In our sixties, it’s not about what we have done “already” or “so far” anymore. Now the comments focus on “still” and “until now”. We are still active, we still look young, we still have our hair, sight, teeth, memory, and so on. The “stills” are endless, and they often occur in conjunction with “despite your age”. Some join the choir themselves, with “until now” and “at my age” stories.
Harvard psychologist Ellen Langer’s (controversial) studies suggest that changing what we think and believe can affect our bodies as well as our minds. Even ageing can be reversed to some extent, if we are placed in an environment that makes us see ourselves as younger than we are.
Who am I to dispute these findings, even if the study samples were small. I have yet to find a good way to make use of the information, however. In the meantime, I’ll continue to focus on the happy hour rather than the “stills”, “despites”, and “downhills”.
We all get age-related wake up calls at some stage. My call was more of a prolonged background beeping. It started when my parents passed away. My father went first, my mother joined him two years later. Both had set their sights firmly on living to be at least a hundred. Their passing before this milestone took me by surprise, despite their high age.
My parents aged with amazing grace – caring for each other, and others. They where always happy to see family and friends; it was easy to reciprocate.
I mourned them, and reminisced about the good old days. Then – out of the blue – performance anxiety hit me.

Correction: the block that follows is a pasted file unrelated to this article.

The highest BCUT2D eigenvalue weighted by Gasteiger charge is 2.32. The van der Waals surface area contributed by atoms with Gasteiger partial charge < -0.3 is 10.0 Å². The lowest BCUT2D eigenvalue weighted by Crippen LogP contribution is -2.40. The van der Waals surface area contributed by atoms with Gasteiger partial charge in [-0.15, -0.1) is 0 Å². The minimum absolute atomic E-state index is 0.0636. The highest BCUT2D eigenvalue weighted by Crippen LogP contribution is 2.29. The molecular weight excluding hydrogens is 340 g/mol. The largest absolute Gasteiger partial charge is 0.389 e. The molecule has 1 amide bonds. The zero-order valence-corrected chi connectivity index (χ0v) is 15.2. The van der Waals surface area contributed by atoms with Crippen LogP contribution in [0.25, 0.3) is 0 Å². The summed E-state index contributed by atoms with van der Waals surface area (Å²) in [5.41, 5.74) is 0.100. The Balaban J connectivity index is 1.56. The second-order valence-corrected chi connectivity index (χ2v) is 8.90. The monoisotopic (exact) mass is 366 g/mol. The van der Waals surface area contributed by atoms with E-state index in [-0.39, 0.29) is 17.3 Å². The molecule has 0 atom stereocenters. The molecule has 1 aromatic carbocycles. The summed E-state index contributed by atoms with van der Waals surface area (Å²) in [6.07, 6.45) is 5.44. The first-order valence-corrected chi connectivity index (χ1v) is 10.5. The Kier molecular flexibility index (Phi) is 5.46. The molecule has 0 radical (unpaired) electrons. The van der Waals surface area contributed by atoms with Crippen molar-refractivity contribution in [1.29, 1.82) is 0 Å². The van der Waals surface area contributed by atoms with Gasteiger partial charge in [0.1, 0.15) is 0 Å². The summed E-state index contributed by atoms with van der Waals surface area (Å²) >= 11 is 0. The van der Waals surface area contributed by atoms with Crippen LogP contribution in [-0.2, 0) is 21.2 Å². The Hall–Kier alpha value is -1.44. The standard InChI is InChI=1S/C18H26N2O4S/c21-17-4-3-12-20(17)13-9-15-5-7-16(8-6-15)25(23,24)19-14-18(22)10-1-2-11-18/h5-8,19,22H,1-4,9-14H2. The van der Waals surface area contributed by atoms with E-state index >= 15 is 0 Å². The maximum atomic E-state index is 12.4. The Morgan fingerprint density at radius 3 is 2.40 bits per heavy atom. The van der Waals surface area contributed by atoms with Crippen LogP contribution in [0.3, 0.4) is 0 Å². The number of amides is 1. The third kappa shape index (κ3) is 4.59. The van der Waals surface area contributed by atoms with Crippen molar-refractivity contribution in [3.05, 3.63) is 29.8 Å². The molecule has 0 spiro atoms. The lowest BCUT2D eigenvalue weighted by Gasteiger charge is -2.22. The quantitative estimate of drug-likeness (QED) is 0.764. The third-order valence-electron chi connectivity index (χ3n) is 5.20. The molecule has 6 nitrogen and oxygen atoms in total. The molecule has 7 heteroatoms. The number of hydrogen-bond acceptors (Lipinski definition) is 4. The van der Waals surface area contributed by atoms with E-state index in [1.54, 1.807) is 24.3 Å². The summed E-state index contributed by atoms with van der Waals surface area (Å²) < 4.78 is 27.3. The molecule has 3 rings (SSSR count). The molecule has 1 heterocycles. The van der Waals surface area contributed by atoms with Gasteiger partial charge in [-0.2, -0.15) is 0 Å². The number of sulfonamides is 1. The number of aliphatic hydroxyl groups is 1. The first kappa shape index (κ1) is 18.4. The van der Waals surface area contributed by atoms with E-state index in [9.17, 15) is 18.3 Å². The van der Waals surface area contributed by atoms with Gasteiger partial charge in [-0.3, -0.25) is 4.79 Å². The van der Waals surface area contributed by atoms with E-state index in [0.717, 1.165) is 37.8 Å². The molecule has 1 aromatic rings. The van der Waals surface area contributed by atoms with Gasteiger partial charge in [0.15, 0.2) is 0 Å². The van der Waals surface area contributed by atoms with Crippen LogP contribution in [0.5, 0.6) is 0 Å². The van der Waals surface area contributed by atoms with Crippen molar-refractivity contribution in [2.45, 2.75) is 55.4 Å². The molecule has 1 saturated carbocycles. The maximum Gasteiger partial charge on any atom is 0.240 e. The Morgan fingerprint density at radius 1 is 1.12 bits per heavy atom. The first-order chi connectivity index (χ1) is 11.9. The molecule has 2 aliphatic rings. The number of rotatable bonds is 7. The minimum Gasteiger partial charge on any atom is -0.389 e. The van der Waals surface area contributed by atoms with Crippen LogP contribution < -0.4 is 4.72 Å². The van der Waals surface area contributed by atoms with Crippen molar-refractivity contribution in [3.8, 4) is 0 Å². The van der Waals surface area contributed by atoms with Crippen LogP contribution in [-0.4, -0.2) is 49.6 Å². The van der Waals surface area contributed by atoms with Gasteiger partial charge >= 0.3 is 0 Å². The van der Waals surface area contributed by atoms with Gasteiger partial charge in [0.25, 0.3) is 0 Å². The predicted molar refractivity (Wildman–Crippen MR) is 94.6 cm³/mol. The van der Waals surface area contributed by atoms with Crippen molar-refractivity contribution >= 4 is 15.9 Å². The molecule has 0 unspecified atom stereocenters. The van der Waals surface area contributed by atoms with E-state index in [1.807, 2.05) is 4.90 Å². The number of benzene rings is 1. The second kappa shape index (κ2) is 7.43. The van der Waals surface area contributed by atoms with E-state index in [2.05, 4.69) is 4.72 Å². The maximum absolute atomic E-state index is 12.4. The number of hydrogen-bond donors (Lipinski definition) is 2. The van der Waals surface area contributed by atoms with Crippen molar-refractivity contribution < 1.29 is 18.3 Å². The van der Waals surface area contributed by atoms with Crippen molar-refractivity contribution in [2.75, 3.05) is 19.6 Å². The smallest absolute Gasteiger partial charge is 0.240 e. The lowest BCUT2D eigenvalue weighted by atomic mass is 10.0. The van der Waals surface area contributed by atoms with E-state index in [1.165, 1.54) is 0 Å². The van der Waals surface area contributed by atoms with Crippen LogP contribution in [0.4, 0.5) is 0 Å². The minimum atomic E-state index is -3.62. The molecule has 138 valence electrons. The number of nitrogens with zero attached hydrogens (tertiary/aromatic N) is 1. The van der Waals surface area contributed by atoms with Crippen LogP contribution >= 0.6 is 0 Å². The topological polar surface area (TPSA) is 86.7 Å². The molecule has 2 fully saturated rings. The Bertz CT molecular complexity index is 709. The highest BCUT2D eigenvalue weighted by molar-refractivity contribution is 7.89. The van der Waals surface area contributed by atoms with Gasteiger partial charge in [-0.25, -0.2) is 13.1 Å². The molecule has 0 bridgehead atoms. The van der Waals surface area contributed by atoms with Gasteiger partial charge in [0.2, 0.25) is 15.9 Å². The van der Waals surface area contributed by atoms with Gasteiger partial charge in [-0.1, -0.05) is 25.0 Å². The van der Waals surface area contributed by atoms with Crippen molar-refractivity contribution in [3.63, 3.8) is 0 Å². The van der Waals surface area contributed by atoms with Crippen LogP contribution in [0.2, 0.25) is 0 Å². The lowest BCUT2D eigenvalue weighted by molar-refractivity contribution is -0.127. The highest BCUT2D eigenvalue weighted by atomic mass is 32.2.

There had been minor spells of anxiety before. Growing up, there was always a test or exam to do well in, or someone to make a good impression on. Later there were jobs to be performed well, parenting to be done to the best of your ability, parents to be helped as they had helped their own, and so forth.
When my parents were alive, my life perspective was set at a hundred and more, because their’s was. My turn to age with grace on the second half of life’s marathon was far ahead. Until it wasn’t.
There is no school, course, or guidance centre for ageing with grace. Even if there was, do I sound like someone set to do so? Look no further than my pen name before answering.
I’m sure I’ll do it my way, but it won’t be song worthy. There is no need to bring out the orchestra. Anyone who feels compelled to burst into a song about how he or she did it “My way” is probably in dire need of some therapy anyway.
What if I mess this whole ageing with grace thing up? I can’t see myself doing anything like walking out to my yoga centre (no racetrack for me) one day and never coming back. I’m sure I’ll be back every time. I just hope my nearest and dearest will never have cause to see my return as the return of the bad penny.
There are two sides to every coin. If we’re not perfect, gracefully ageing parents, our children will be spared the stress of living up to our example. The things we do to make our children’s lives easier….
Maybe I’ll set up a guidance centre called “Choose Your Bench: Age With or Without Grace”. There is clearly a market niche, and there is only so much downhill skiing you can do.